Race, gender, oppression, and...modeling? *Video*
Interesting TED talk from a fashion model. Good stuff.
*The video (the second reply on the first page) is 10 minutes long but well worth the watch!*
By NICKY CHAMP
“Saying that you want to be a model when you grow up is akin to saying that you want to win the Powerball when you grow up. It’s out of your control and it’s awesome — and it’s not a career path.”
This is just one of the honest, surprising and incredibly insightful thoughts shared by Victoria’s Secret model, Cameron Russell in her recent TED talk that has quickly gone viral.
During the nine minute speech (take the time if you possibly can), Russell tackles the issue of body image, challenges our society’s perception of beauty and talks about how, at age 16, the fashion industry “constructed” a highly sexualised and unrealistic image of her.
Russell also advises little girls who aspire to be models to consider careers as “ninja cardio-thoracic poets” instead.
Every minute of her speech is worth watching:
If you can’t watch the video because you’re still hanging out for that national broadband network to be connected (congrats to the 27 people who are hooked up) or you’re at work and your boss expects you to you know, work (outrageous) – then we’ve broken down Russell’s message below.
She tells the assembled crowd that: “For the past few centuries we have defined beauty not just as health and youth and symmetry that we’re biologically programmed to admire, but also as tall, slender figures and femininity and white skin and this is a legacy that was built for me and this is a legacy I’ve cashed out on.”
Russell goes on to demonstrate the reality behind six of her fashion editorial images for Vogue, V and Allure magazines. She effortlessly dispels the common belief that life would be better or easier if only we were slimmer or more beautiful.
“If you ever think, ‘If I had thinner thighs and shinier hair, wouldn’t I be happier,” you just need to meet a group of models. They have the thinnest thighs and the shiniest hair and the coolest clothes and they are the most physically insecure women, probably, on the planet,” Rusell says.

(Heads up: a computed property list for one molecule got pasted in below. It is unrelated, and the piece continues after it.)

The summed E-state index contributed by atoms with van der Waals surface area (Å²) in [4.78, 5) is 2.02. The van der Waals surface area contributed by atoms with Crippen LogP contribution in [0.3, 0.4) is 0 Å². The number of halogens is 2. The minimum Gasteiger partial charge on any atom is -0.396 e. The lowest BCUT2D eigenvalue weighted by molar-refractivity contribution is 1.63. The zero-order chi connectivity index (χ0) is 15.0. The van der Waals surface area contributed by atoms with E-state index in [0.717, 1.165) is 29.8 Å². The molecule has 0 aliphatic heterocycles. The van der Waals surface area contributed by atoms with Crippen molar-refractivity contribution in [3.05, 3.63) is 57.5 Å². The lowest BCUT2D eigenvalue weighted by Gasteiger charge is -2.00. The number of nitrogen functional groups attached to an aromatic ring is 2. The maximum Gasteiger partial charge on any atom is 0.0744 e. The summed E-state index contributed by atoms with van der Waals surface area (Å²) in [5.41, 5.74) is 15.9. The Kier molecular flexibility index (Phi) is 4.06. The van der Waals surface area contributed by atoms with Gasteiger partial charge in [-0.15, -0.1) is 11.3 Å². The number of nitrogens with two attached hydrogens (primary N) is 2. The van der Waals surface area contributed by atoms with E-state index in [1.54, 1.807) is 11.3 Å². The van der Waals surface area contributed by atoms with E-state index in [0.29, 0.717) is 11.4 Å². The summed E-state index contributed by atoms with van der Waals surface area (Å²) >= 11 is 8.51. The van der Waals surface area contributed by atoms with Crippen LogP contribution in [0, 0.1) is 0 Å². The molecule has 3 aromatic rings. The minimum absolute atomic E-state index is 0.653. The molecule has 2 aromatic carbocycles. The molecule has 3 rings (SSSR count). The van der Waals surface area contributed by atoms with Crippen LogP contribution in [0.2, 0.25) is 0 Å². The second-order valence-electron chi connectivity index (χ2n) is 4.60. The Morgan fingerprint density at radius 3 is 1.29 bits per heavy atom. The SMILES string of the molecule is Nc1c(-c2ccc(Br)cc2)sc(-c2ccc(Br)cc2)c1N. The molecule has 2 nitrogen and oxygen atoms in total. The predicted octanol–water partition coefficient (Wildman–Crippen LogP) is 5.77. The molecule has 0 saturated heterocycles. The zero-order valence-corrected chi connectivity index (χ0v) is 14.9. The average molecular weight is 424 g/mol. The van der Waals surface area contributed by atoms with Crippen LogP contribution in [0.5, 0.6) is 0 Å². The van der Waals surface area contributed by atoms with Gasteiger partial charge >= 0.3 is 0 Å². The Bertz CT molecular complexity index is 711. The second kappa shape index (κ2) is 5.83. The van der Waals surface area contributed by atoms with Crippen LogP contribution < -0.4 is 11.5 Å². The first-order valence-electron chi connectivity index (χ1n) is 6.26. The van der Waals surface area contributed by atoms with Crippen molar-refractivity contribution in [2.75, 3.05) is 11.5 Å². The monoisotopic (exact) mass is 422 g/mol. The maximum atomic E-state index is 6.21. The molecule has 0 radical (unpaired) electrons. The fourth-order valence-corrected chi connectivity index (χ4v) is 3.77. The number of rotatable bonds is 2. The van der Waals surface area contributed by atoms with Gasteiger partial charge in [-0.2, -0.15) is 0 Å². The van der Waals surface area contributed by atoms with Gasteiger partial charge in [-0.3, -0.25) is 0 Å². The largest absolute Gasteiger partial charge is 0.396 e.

Russell (in her 10 years of experience in the industry) confirms that most of the fashion images we see are not only retouched but manipulated by teams of people in order to portray unattainable levels of perfection/beauty/sex appeal.
The photo on the above left is Russell’s first ever fashion editorial as a model. Shot for Allure magazine in 2003 when she was 16 years old, Russell says of the fashion shoot, “this is also the first very time that I wore a bikini, and I didn’t even had my period yet… I was a young girl, this is what I looked [on the right] with my grandma just a few months earlier.”
“In this picture [above] I had actually never had a boyfriend in real life, I was totally uncomfortable and the photographer was telling me to arch my back and put my hand in that guy’s hair,” Russell says.
It’s pretty hard to believe that both of these images were shot on the same day. On the right Russell appears to be a carefree teenager, on the left a seductive goddess well beyond her adolescence.
This is a photo of Russell for French Vogue, the photo on the right was taken a few days prior to the fashion shoot at a friend’s slumber party.
Russell in V magazine epitomising every bit the vampy seductress – a stark contrast to the the reality on the right of a teenager gearing up for soccer practice.
Of the cover for German Vogue Russell says: “In December I was shooting in the Bahamas, and on the way back I was in a boat with other people staying on the same island. One woman was going on and on about the model she’d seen on the beach who was ‘so gorgeous.’ Of course, that model had been me in hair, makeup and a neon bikini. The whole 30-minute boat ride she didn’t recognise me. I was sitting directly across from her wearing sweatpants, a windbreaker, no makeup and hair up in a bun.”
Moral of this story? The images we see – and perhaps unconsciously aspire to – are not real.
“They are constructions by a group of professionals: by hair stylists, make-up artists and photographers and stylists and all of their assistants and pre-production and post production and they build this, that’s not me,” says Russell.